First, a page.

The starter’s pistol fires and a 400-meter sprint trial is under way in the Barcelona Stadium during the 1992 Olympic Games. One of the sprinters grabs the back of his leg in obvious pain. He takes a few excruciating steps in his lane to avoid falling into the path of an oncoming sprinter before collapsing to the track. The world can see his despair, the cruel realization that despite his hard work and dedication his dreams have been crushed. The race has ended, but Derek Remond finds the fortitude to rise and begin to hobble to the finish line.

A middle-aged man in shorts and t-shirt comes to him. After recognizing that it is father, Derek leans heavily on him as they cross finish line together. Everyone in the stadium is standing and cheering. Tears stream down the faces of people around the world.

Moments of greatness like this are the true beauty of life when dreams, dedication and purpose come together. Not everyone will create the cure for cancer or have an entire stadium cheering and standing in ovation, but everyone has the potential for both moments of personal greatness and showing up to witness, encourage, support and/or love another in their moment. Derek’s father illustrated that the showing up to support another may be the greatest expression of love.

This weekend I watched “Brittany Runs a Marathon.” I was expecting a fluff movie, but what I found was a reminder of greatness and what it means to show up for another person’s moment. This movie beautifully illustrates how easy it is to believe that you are not enough or loveable because of the way you look or your education or where you grew up or the number of likes on a social media post or any number of lies that that are replayed by the monkey brain until it becomes true.

Everyday each one of us has opportunity to be a part of greatness. The first step is to recognize it. Those moments when you feel like every receptor in your body is alive and tingling is greatness. Hearing piece of music or seeing a performance that moves you to tears is greatness. The look of pure joy in a friend or loved one’s eyes when they see that you have shown up for their important moment is greatness.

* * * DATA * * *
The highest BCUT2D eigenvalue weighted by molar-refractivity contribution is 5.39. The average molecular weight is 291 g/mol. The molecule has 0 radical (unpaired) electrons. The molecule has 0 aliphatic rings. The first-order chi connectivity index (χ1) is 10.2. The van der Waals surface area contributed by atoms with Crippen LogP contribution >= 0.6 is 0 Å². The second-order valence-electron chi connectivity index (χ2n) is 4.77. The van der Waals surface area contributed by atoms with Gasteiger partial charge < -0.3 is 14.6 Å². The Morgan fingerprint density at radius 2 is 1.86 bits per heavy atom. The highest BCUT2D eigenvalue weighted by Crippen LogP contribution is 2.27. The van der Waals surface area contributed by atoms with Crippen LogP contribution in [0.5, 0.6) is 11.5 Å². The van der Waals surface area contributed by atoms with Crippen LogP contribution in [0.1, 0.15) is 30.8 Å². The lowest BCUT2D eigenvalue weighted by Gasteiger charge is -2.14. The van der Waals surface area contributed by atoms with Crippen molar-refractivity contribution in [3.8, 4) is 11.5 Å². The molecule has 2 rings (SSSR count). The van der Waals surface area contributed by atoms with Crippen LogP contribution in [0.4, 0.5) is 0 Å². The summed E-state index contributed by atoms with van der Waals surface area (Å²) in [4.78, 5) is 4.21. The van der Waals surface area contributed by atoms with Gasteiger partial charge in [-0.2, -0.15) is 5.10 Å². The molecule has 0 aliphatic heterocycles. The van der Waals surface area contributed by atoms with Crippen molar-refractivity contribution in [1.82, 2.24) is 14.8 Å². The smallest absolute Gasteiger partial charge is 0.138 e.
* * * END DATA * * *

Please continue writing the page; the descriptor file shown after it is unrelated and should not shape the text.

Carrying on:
Where have you recently achieved greatness or witnessed the greatness of another?

22 thoughts on “Greatness

  1. Kathy says:

    Personal greatness–I see it all the time. (When I remember to look and think of it this way.) One of my friends has been experiencing so much internal pain as she process repressed emotions from childhood. As of yesterday it appears she has “broken through” into a more peaceful encompassing space. Now that is greatness. Not a greatness that most people would laud, but I think it was amazing that she had the courage to stick with her pain until it transformed.

    Liked by 1 person

    • Sarah Davis says:

      That is amazing greatness. Emotional pain and steeping out of false narratives keeps so many people stuck. And your greatness is witnessing the pain and holding a safe space for her vulnerability. GOLD STAR to all!!!!

      Liked by 1 person

  2. Ladysag77 says:

    I can relate deeply to the perseverance and greatness uncovered in running. I started running and competing before my divorce ten years ago but found racing and training my solace to get through the pain. Almost two years ago when I experienced a spiritual awakening after releasing deeply held and repressed trauma, I found shamanic healing which has profoundly changed my life. Now my life makes sense, I feel my worth and I love myself more than at any other time in my life. Moments 9f greatness are found within and uncovered by ourselves. Doing the work, digging deep. Inner healing. It’s all available, it’s an inside job😉
    Great post Sarah as you recounted these moments of triumph. I really needed to read this today and be reminded of how far I have come. Thank you🙏

    Liked by 1 person

  3. shoreacres says:

    My first thought was of the linemen and other utility workers who brought our state back from the brink. In my book, there’s no one greater than a lineman working 18 or 24 hour shifts after an ice storm (or a hurricane) in isolation, willing to do the work without recognition in order to serve the community.

    Liked by 1 person

      • shoreacres says:

        Yep. I’m in Galveston County, south of Houston. 99% of our county was without heat and water for… ummm… it seems like forever, but it was “just” three days. By yesterday, I was working in jeans and a tee shirt; everyone has power now, the water’s mostly back, and it was 74 degrees!

        Liked by 1 person

      • Sarah Davis says:

        Wow! Glad you are on the other side! What a mess, I am so sorry Texas suffered so.

        Today was also our first day at/over 70 in Tennessee.

        Now having to play Glen Campbell’s Galveston as well!


  4. Ally Bean says:

    As one friend said in seriousness, during this pandemic for her just getting up in the morning is success. That resonated with me, and has made me more aware of that small victories are examples of greatness that often go unnoticed.

    Liked by 2 people

  5. sanebishop says:

    They’re doing mass-vaccination clinics here and last week they did them despite the cold miserable rain. Great=workers in cold rain directing traffic, etc. Also thanks for the good movie recommendation. Looks interesting.

    Liked by 1 person

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